I believe this is such complicated and essential territory. I have found that when I focus on others to avoid focusing on my own concerns, the avoidance in that doesn't do anyone any good. And yet, when I am in a more centered place, open to my own inner world, focusing with others on their concerns seems to do both of us a lot of good. Neurobiologically speaking, we can't not have some inner awareness of and attention on what is happening for others because we have complex circuitry that is dedicated to that kind of co-resonance. Maybe even more importantly, we are above all attaching beings, continually seeking the warmest connections with others we can imagine. Our very nervous systems are always requesting connection, looking for safe others with whom to share our world. And we define that safety as nonjudgmental, agenda-less presence. In those moments, we move deeply into one another's worlds, not to fix or adjust or make assumptions about what should happen next, but to be present for the unfolding of the wisdom in our bodies and minds. Without this kind of ongoing support, we don't do very well at any stage of life. With this support, we have the potential to become more deeply individual by being more deeply connected. Then when life brings the inevitable suffering and challenges, we have rich resources of back-up as things sort themselves out. It really does make all the difference.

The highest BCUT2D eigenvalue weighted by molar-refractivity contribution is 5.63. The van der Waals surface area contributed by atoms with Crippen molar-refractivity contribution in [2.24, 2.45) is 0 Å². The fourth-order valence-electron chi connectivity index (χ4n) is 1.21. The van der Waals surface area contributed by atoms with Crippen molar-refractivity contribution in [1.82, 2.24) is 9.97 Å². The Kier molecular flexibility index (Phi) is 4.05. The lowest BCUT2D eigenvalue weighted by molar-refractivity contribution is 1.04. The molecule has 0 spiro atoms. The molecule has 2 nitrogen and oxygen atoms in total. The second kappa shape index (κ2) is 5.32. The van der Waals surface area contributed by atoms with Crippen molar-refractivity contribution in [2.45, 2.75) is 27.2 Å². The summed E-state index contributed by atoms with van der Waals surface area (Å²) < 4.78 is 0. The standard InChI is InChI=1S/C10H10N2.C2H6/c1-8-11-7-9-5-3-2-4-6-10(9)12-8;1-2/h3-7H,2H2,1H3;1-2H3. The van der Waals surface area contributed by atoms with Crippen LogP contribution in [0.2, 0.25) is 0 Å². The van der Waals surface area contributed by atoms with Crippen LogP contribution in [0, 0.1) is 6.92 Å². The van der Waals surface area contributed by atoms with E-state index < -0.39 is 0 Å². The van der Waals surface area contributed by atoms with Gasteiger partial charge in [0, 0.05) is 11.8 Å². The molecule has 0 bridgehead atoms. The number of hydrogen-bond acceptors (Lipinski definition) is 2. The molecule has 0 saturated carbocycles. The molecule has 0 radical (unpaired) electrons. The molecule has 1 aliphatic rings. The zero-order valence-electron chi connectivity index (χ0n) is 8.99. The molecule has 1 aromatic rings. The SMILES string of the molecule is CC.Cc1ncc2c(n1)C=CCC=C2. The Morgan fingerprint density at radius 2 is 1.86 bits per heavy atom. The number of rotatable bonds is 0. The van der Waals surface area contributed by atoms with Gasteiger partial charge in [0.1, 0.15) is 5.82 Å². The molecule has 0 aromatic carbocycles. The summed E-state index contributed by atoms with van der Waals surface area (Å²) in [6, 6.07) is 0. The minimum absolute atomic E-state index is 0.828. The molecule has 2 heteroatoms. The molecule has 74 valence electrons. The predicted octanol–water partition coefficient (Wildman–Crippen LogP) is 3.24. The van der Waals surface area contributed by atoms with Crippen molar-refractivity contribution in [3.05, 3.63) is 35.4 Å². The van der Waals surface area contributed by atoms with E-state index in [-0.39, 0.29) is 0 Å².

Thank you for this beautiful reflection on stopping dead in our tracks. That seems to be the sacred starting place, just remembering that one thing. I wonder in that moment of stopping if the content of what rises in awareness is a little different for each of us, tailored (by grace perhaps) to meet our individual yearnings. In that moment of remembering to stop, for me there arises, like a tender gift, an openness to the possibility of deep and personal accompaniment and connection at many levels from ordinary friendship to the presence of the Divine. I wonder what it is that comes most naturally for others.
As for "our nature is to be unconditionally kind, honest, wise,... tender..." Yes!